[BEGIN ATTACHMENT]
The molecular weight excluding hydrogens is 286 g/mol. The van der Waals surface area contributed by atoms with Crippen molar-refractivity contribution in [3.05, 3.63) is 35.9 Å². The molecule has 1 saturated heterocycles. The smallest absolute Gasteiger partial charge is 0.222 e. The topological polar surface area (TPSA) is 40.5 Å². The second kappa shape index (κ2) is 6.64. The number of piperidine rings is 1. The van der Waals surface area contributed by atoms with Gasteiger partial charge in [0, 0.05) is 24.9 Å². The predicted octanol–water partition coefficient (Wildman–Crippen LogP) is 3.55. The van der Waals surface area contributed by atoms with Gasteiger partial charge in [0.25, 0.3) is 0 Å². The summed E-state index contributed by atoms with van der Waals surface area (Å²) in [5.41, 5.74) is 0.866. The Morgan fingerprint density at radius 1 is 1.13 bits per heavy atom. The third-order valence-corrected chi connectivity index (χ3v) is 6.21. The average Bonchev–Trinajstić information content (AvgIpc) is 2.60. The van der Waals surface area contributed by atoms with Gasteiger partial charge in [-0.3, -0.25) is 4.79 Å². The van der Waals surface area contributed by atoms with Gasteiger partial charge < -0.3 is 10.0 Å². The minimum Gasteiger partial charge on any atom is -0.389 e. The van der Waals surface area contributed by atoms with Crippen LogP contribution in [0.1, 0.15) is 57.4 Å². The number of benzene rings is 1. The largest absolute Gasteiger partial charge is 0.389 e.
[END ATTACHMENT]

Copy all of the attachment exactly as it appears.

The molecular weight excluding hydrogens is 286 g/mol. The van der Waals surface area contributed by atoms with Crippen molar-refractivity contribution in [3.05, 3.63) is 35.9 Å². The molecule has 1 saturated heterocycles. The smallest absolute Gasteiger partial charge is 0.222 e. The topological polar surface area (TPSA) is 40.5 Å². The second kappa shape index (κ2) is 6.64. The number of piperidine rings is 1. The van der Waals surface area contributed by atoms with Gasteiger partial charge in [0, 0.05) is 24.9 Å². The predicted octanol–water partition coefficient (Wildman–Crippen LogP) is 3.55. The van der Waals surface area contributed by atoms with Gasteiger partial charge in [0.25, 0.3) is 0 Å². The summed E-state index contributed by atoms with van der Waals surface area (Å²) in [5.41, 5.74) is 0.866. The Morgan fingerprint density at radius 1 is 1.13 bits per heavy atom. The third-order valence-corrected chi connectivity index (χ3v) is 6.21. The average Bonchev–Trinajstić information content (AvgIpc) is 2.60. The van der Waals surface area contributed by atoms with Gasteiger partial charge in [-0.3, -0.25) is 4.79 Å². The van der Waals surface area contributed by atoms with Gasteiger partial charge < -0.3 is 10.0 Å². The minimum Gasteiger partial charge on any atom is -0.389 e. The van der Waals surface area contributed by atoms with Crippen LogP contribution in [0.1, 0.15) is 57.4 Å². The number of benzene rings is 1. The largest absolute Gasteiger partial charge is 0.389 e.